Neural Immunity in HIV Dementia

  • Gendelman, Howard E. (PI)
  • Boska, Michael Douglas (CoPI)
  • Ciborowski, Pawel S. (CoPI)
  • Gendelman, Howard Eliot (CoPI)
  • Ghorpade, Anuja (CoPI)
  • Ikezu, Tsuneya (CoPI)
  • Kanmogne, Georgette D. (CoPI)
  • Persidsky, Yuri (CoPI)
  • Tsuneya, Ikezu (CoPI)
  • Zheng, Jialin Charles (CoPI)

Project: Research project

Project Details


We propose that the role played by mononuclear phagocytes (MP; microglia, perivascular and brain macrophage) in the neuropathogenesis of H1V-1 infection can be harnessed for therapeutic benefit. The work will be conducted in the Department of Pharmacology and Experimental Neuroscience at the University of Nebraska Medical Center (UNMC). The department is a result of the merger of the Center of Neurovirology and Neurodegenerative Disorders (CNND) and the UNMC Department of Pharmacology. The fusion of the two created a Neuroscience Program with one director, Howard E. Gendelman, significantly improved the program project scientific infrastructure. Indeed, the disciplines of neuroscience, immunology, and pharmacology are integrated as a result of the CNND's evolution since its formation in 1997. Ongoing collaborations in stem cell biology, neuropharmacology, virology, blood-brain barrier biology, proteomics, bioimaging, and molecular neuroscience are now operative and an integral part of this proposal. Links between intracellular processes, microglial activation, and neuronal degeneration provided opportunities to harness immune responses for therapeutic benefit. The proposal includes three projects that center around MP pathobiology including: neural progenitor stem cell mobility and function in laboratory and animal models of NeuroAIDS (project, 1, J. Zheng); a blood-borne monocyte derived-macrophage-based nanoparticle delivery of anti-retroviral drugs in NeuroAIDS (project 2, H. Gendelman); and studies of the molecular, biochemical, and cell biologic consequences to the blood-brain barrier and viral neuropathogenesis in laboratory and animal models of human disease (project 3, Y. Persidsky). The cores include: cell biology and brain tissue collections (core A, T. Ikezu), bioimaging (core B, M. Boska), proteomics (core C, P. Ciborowski), and an administrative oversight (core D, H. Gendelman). Each project/core will support, enhance, and provide interdisciplinary research that will enhance the quality of the works and the opportunities for cross-validation of experimental results and success. Taken together, the program has matured, is focused, productive, and synergistic. All the resources, techniques, and models are in place to permit the necessary opportunities for significant contributions to the field.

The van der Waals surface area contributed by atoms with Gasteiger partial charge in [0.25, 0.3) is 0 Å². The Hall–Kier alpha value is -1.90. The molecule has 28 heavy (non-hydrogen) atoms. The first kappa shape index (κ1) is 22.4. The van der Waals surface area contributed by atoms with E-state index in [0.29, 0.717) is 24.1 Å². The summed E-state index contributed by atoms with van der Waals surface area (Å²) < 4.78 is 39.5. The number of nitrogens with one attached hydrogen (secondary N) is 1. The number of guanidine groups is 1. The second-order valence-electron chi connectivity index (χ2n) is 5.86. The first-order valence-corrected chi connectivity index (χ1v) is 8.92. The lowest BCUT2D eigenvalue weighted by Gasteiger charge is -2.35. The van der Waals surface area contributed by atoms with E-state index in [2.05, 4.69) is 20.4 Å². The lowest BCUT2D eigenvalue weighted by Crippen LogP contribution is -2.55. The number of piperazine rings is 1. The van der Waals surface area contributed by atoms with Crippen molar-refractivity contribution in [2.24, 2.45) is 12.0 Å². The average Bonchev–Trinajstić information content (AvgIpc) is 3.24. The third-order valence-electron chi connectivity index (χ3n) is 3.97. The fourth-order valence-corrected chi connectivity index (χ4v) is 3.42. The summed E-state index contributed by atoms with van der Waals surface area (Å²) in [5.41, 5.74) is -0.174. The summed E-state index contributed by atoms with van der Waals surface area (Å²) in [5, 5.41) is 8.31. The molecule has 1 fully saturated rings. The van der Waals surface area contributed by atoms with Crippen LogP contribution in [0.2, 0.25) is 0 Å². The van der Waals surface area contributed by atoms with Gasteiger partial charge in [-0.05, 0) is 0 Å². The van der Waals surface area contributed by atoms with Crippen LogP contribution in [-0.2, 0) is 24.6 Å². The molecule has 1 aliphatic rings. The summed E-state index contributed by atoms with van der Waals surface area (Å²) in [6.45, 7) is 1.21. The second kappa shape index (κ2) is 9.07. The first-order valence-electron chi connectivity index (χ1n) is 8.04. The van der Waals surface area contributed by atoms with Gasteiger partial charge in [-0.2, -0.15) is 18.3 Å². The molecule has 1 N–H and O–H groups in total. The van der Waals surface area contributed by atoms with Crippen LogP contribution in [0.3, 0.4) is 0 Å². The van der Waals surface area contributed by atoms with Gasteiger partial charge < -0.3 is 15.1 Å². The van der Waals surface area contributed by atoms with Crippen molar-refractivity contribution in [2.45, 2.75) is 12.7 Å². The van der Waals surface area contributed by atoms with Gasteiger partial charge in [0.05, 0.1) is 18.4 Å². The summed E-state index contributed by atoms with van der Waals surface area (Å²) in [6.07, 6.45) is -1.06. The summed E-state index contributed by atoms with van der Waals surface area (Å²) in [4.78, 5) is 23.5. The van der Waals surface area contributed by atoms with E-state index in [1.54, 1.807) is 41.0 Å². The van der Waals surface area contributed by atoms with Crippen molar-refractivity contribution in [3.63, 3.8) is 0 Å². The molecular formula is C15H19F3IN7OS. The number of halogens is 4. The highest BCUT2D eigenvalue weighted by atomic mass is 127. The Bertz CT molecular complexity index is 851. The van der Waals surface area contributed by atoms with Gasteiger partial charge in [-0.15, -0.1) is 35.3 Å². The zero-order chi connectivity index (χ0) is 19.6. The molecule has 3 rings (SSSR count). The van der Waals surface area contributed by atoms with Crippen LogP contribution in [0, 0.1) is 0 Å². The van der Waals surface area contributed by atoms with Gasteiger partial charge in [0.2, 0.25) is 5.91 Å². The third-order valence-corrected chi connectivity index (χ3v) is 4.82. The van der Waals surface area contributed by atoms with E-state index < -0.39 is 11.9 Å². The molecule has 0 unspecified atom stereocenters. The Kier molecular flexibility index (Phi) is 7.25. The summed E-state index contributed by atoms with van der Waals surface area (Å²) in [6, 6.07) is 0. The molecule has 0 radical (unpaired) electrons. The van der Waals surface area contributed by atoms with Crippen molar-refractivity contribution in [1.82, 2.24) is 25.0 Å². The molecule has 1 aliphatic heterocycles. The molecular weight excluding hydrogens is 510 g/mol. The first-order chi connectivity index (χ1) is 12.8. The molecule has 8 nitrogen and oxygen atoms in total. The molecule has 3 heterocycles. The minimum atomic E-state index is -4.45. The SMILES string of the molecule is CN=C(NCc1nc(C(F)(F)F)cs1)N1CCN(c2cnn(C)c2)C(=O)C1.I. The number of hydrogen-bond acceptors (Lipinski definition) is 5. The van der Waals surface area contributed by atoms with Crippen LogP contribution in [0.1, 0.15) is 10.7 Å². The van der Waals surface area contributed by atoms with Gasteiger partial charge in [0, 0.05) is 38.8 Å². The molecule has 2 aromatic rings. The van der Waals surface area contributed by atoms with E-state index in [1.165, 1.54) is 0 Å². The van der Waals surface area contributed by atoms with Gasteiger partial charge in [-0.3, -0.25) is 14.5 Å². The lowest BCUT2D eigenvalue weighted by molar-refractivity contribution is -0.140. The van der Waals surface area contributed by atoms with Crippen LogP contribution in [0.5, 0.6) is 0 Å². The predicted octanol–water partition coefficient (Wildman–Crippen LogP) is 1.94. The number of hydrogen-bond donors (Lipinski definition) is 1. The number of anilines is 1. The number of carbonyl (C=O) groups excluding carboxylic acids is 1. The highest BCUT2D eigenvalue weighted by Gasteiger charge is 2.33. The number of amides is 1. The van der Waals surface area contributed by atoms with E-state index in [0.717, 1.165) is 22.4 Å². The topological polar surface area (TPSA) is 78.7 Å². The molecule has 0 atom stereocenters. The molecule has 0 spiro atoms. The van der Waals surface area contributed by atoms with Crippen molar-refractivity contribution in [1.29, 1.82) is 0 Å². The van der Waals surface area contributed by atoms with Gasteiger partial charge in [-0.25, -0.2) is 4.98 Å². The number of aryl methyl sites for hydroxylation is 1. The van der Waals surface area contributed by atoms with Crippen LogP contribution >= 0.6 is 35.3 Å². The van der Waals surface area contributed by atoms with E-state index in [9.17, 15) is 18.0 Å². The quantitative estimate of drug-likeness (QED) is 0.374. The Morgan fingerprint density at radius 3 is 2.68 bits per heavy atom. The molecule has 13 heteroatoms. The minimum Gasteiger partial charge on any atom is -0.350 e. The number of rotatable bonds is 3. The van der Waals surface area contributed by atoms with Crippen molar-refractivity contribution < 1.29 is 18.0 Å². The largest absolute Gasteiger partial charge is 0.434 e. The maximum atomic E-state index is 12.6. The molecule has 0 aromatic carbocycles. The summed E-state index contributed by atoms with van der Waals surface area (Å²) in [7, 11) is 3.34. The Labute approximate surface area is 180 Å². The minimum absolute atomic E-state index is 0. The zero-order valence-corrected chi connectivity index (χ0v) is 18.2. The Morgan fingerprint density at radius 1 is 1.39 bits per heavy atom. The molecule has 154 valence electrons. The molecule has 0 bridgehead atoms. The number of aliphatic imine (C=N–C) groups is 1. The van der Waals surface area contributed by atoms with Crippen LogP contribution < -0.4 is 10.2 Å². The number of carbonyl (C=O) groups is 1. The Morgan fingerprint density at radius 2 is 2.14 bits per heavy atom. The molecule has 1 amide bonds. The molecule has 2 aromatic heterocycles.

Effective start/end date5/15/032/28/14


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